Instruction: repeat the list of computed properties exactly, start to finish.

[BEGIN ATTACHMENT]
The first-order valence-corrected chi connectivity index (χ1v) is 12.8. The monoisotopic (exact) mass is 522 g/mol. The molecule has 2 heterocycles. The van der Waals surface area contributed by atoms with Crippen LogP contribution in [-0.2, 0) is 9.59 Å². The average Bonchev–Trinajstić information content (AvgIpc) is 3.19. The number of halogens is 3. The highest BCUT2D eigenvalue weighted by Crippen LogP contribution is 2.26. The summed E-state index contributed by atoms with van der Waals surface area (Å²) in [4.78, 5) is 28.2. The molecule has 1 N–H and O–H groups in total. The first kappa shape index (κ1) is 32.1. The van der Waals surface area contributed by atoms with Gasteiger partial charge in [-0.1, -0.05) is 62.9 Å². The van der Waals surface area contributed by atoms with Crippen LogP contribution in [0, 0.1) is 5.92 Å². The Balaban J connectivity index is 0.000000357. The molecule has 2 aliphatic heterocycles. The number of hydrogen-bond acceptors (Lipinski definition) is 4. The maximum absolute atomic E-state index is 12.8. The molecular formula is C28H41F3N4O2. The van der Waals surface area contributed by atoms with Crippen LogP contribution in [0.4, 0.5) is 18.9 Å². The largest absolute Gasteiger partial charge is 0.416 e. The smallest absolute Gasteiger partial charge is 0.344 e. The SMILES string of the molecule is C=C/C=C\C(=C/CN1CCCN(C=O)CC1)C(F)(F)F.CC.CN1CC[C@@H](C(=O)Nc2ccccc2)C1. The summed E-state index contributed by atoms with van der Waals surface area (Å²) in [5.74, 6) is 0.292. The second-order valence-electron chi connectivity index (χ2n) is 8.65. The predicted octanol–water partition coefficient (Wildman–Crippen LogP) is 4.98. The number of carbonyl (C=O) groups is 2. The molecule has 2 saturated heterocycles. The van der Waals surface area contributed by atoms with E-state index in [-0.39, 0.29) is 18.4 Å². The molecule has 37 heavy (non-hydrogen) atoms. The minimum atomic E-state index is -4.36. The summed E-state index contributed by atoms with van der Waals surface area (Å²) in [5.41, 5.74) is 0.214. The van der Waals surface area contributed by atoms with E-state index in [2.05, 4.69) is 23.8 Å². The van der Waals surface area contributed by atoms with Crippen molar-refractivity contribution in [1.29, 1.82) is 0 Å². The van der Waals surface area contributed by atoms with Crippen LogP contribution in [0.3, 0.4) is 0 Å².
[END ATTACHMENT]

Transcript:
The first-order valence-corrected chi connectivity index (χ1v) is 12.8. The monoisotopic (exact) mass is 522 g/mol. The molecule has 2 heterocycles. The van der Waals surface area contributed by atoms with Crippen LogP contribution in [-0.2, 0) is 9.59 Å². The average Bonchev–Trinajstić information content (AvgIpc) is 3.19. The number of halogens is 3. The highest BCUT2D eigenvalue weighted by Crippen LogP contribution is 2.26. The summed E-state index contributed by atoms with van der Waals surface area (Å²) in [4.78, 5) is 28.2. The molecule has 1 N–H and O–H groups in total. The first kappa shape index (κ1) is 32.1. The van der Waals surface area contributed by atoms with Gasteiger partial charge in [-0.1, -0.05) is 62.9 Å². The van der Waals surface area contributed by atoms with Crippen LogP contribution in [0, 0.1) is 5.92 Å². The Balaban J connectivity index is 0.000000357. The molecule has 2 aliphatic heterocycles. The number of hydrogen-bond acceptors (Lipinski definition) is 4. The maximum absolute atomic E-state index is 12.8. The molecular formula is C28H41F3N4O2. The van der Waals surface area contributed by atoms with Crippen LogP contribution in [0.4, 0.5) is 18.9 Å². The largest absolute Gasteiger partial charge is 0.416 e. The smallest absolute Gasteiger partial charge is 0.344 e. The SMILES string of the molecule is C=C/C=C\C(=C/CN1CCCN(C=O)CC1)C(F)(F)F.CC.CN1CC[C@@H](C(=O)Nc2ccccc2)C1. The summed E-state index contributed by atoms with van der Waals surface area (Å²) in [5.74, 6) is 0.292. The second-order valence-electron chi connectivity index (χ2n) is 8.65. The predicted octanol–water partition coefficient (Wildman–Crippen LogP) is 4.98. The number of carbonyl (C=O) groups is 2. The molecule has 2 saturated heterocycles. The van der Waals surface area contributed by atoms with E-state index in [-0.39, 0.29) is 18.4 Å². The molecule has 37 heavy (non-hydrogen) atoms. The minimum atomic E-state index is -4.36. The summed E-state index contributed by atoms with van der Waals surface area (Å²) in [5.41, 5.74) is 0.214. The van der Waals surface area contributed by atoms with E-state index in [2.05, 4.69) is 23.8 Å². The van der Waals surface area contributed by atoms with Crippen molar-refractivity contribution in [1.29, 1.82) is 0 Å². The van der Waals surface area contributed by atoms with Crippen LogP contribution in [0.3, 0.4) is 0 Å².